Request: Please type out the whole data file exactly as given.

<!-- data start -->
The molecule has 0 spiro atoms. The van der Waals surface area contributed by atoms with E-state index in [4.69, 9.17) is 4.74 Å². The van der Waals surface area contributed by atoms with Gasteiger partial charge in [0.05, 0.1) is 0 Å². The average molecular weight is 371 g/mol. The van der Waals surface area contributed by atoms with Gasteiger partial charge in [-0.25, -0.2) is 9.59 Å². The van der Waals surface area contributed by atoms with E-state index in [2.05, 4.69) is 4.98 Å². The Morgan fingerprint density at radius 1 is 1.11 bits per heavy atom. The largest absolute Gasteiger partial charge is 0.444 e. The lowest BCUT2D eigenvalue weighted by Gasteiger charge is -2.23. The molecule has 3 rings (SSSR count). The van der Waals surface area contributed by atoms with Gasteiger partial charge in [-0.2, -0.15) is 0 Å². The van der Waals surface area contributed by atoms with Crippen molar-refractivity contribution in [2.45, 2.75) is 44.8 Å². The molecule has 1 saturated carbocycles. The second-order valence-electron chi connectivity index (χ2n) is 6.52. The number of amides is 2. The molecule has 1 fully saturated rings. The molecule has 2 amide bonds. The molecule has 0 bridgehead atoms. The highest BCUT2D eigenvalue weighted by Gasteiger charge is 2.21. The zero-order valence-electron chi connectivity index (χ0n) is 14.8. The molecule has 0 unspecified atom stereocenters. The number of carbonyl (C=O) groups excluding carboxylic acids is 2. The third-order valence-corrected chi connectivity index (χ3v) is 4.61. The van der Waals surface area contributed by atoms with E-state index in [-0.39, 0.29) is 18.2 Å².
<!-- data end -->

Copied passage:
The molecule has 0 spiro atoms. The van der Waals surface area contributed by atoms with E-state index in [4.69, 9.17) is 4.74 Å². The van der Waals surface area contributed by atoms with Gasteiger partial charge in [0.05, 0.1) is 0 Å². The average molecular weight is 371 g/mol. The van der Waals surface area contributed by atoms with Gasteiger partial charge in [-0.25, -0.2) is 9.59 Å². The van der Waals surface area contributed by atoms with E-state index in [2.05, 4.69) is 4.98 Å². The Morgan fingerprint density at radius 1 is 1.11 bits per heavy atom. The largest absolute Gasteiger partial charge is 0.444 e. The lowest BCUT2D eigenvalue weighted by Gasteiger charge is -2.23. The molecule has 3 rings (SSSR count). The van der Waals surface area contributed by atoms with Gasteiger partial charge in [-0.2, -0.15) is 0 Å². The van der Waals surface area contributed by atoms with Crippen molar-refractivity contribution in [2.45, 2.75) is 44.8 Å². The molecule has 1 saturated carbocycles. The second-order valence-electron chi connectivity index (χ2n) is 6.52. The number of amides is 2. The molecule has 1 fully saturated rings. The molecule has 2 amide bonds. The molecule has 0 bridgehead atoms. The highest BCUT2D eigenvalue weighted by Gasteiger charge is 2.21. The zero-order valence-electron chi connectivity index (χ0n) is 14.8. The molecule has 0 unspecified atom stereocenters. The number of carbonyl (C=O) groups excluding carboxylic acids is 2. The third-order valence-corrected chi connectivity index (χ3v) is 4.61. The van der Waals surface area contributed by atoms with E-state index in [-0.39, 0.29) is 18.2 Å².